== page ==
Publication Abstract

Authors: Chamie K, Litwin MS, Bassett JC, Daskivich TJ, Lai J, Hanley JM, Konety BR, Saigal CS, Urologic Diseases in America Project

Title: Recurrence of high-risk bladder cancer: a population-based analysis.

Journal: Cancer 119(17):3219-27

Date: 2013 Sep 01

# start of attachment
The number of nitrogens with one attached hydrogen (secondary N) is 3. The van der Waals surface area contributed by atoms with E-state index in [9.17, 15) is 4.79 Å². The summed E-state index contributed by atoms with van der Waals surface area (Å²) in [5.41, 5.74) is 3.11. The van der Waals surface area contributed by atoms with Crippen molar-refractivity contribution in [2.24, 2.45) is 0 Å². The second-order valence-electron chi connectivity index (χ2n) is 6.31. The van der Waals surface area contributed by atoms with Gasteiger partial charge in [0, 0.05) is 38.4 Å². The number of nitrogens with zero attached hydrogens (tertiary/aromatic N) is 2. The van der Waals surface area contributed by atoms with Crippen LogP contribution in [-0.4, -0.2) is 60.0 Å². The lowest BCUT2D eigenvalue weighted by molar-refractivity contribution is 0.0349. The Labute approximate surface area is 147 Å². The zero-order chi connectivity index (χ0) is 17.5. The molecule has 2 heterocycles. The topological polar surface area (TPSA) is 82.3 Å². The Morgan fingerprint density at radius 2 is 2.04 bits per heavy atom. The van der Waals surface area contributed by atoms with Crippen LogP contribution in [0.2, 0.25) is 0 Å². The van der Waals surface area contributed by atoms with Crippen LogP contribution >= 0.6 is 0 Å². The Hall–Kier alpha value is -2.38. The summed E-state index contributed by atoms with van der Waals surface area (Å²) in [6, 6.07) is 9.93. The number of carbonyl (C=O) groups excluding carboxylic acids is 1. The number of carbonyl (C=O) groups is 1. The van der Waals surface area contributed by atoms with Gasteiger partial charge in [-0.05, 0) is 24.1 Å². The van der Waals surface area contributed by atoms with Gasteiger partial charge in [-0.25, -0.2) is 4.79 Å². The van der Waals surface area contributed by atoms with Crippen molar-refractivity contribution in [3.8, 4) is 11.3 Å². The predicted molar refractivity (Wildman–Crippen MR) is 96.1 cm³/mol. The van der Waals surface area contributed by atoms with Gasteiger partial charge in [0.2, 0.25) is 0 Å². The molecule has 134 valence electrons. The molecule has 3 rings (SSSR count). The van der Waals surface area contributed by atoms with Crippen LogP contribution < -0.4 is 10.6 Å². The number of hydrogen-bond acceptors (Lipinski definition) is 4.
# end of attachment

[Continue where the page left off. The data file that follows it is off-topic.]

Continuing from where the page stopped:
Abstract: BACKGROUND: Patients with bladder cancer are apt to develop multiple recurrences that require intervention. The recurrence, progression, and bladder cancer-related mortality rates were examined in a cohort of individuals with high-grade non-muscle-invasive bladder cancer. METHODS: Using linked Surveillance, Epidemiology, and End Results (SEER)-Medicare data, subjects were identified who had a diagnosis of high-grade, non-muscle-invasive disease in 1992 to 2002 and who were followed until 2007. Multivariate competing-risks regression analyses were then used to examine recurrence, progression, and bladder cancer-related mortality rates. RESULTS: Of 7410 subjects, 2897 (39.1%) experienced a recurrence without progression, 2449 (33.0%) experienced disease progression, of whom 981 succumbed to bladder cancer. Using competing-risks regression analysis, the 10-year recurrence, progression, and bladder cancer-related mortality rates were found to be 74.3%, 33.3%, and 12.3%, respectively. Stage T1 was the only variable associated with a higher rate of recurrence. Women, black race, undifferentiated grade, and stage Tis and T1 were associated with a higher risk of progression and mortality. Advanced age (≥ 70) was associated with a higher risk of bladder cancer-related mortality. CONCLUSIONS: Nearly three-fourths of patients diagnosed with high-risk bladder cancer will recur, progress, or die within 10 years of their diagnosis. Even though most patients do not die of bladder cancer, the vast majority endures the morbidity of recurrence and progression of their cancer. Increasing efforts should be made to offer patients intravesical therapy with the goal of minimizing the incidence of recurrences. Furthermore, the high recurrence rate seen during the first 2 years of diagnosis warrants an intense surveillance schedule.